Android provides a default Bluetooth stack, BlueDroid, that is divided into two layers:
1) Bluetooth Embedded System (BTE), which implements the core Bluetooth functionality &
2) Bluetooth Application Layer (BTA), which communicates with Android framework applications.
Figure 1. Bluetooth architecture ( Image from : https://source.android.com/devices/bluetooth.html )
A Bluetooth system service communicates with the Bluetooth stack through JNI and with applications through Binder IPC. The system service provides developers access to various Bluetooth profiles.
At the application framework level is the app’s code, which utilizes the android.bluetooth APIs to interact with the bluetooth hardware. Internally, this code calls the Bluetooth process through the Binder IPC mechanism.
Bluetooth system service
The Bluetooth system service, located in packages/apps/Bluetooth, is packaged as an Android app and implements the Bluetooth service and profiles at the Android framework layer. This app calls into the HAL layer via JNI.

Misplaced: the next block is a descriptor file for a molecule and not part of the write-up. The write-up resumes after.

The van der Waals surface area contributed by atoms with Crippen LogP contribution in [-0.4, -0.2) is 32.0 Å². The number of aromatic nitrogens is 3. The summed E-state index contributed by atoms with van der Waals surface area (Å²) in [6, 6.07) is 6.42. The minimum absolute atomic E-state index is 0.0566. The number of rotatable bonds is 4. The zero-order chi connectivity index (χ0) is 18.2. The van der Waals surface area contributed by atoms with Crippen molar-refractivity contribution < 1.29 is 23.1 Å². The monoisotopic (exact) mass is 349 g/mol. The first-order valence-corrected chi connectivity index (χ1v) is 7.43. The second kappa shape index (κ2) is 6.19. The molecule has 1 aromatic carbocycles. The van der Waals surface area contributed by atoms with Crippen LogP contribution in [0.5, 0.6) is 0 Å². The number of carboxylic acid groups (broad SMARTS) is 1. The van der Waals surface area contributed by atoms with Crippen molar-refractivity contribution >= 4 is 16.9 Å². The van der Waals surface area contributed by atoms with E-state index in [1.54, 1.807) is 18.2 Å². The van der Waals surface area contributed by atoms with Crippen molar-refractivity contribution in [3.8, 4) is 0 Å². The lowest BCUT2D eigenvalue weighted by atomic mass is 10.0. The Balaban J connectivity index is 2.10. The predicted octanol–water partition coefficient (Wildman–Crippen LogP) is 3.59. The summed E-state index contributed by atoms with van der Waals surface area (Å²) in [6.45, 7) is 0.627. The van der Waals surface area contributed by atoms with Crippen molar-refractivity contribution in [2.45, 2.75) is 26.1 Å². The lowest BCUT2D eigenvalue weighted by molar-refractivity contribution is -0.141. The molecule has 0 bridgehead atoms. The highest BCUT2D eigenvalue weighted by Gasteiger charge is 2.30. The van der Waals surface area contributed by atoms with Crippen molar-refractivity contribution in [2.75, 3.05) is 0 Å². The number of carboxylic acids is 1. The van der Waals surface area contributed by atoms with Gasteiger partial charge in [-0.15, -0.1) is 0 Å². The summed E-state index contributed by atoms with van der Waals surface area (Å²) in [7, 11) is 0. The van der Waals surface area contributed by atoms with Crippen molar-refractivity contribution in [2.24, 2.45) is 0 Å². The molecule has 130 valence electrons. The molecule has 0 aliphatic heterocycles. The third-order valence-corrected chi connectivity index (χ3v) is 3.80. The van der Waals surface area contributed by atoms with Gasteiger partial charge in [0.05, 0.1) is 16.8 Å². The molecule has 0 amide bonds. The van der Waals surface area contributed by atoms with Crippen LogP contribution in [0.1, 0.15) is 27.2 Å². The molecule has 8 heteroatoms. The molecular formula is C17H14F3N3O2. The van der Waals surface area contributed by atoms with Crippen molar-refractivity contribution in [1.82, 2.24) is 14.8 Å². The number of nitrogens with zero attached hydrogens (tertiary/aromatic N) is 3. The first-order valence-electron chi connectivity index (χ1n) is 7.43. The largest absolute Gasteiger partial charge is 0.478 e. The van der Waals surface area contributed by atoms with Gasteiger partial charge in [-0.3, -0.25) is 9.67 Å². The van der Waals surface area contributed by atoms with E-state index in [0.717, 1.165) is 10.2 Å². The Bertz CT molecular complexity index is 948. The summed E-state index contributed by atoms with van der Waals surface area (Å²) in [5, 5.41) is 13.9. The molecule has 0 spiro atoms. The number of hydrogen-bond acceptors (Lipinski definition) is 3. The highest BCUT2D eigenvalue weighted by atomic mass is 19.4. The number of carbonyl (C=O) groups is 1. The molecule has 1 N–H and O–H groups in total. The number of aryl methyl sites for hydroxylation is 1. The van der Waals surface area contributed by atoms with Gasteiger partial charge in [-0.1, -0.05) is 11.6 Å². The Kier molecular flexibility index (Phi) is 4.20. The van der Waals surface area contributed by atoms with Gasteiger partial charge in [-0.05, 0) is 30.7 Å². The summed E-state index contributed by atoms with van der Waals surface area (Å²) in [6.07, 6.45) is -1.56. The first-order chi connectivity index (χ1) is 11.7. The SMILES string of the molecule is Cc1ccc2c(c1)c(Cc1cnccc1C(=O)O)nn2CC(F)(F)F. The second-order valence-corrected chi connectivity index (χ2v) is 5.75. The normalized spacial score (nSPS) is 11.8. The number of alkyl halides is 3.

The JNI code associated with android.bluetooth is located in packages/apps/Bluetooth/jni. The JNI code calls into the HAL layer and receives callbacks from the HAL when certain Bluetooth operations occur, such as when devices are discovered.
The hardware abstraction layer defines the standard interface that the android.bluetooth APIs and Bluetooth process calls into and that you must implement to have your bluetooth hardware function correctly. The header files for the Bluetooth HAL is located in the hardware/libhardware/include/hardware/bluetooth.h and hardware/libhardware/include/hardware/bt_*.h files.
The default Bluetooth stack is provided for you and is located in external/bluetooth/bluedroid. The stack implements the generic Bluetooth HAL as well as customizes it with extensions and configuration changes.
To add custom extensions and an HCI layer for tracing, you can create a libbt-vendor module and specify these components.
Original Reference : https://source.android.com/devices/bluetooth.html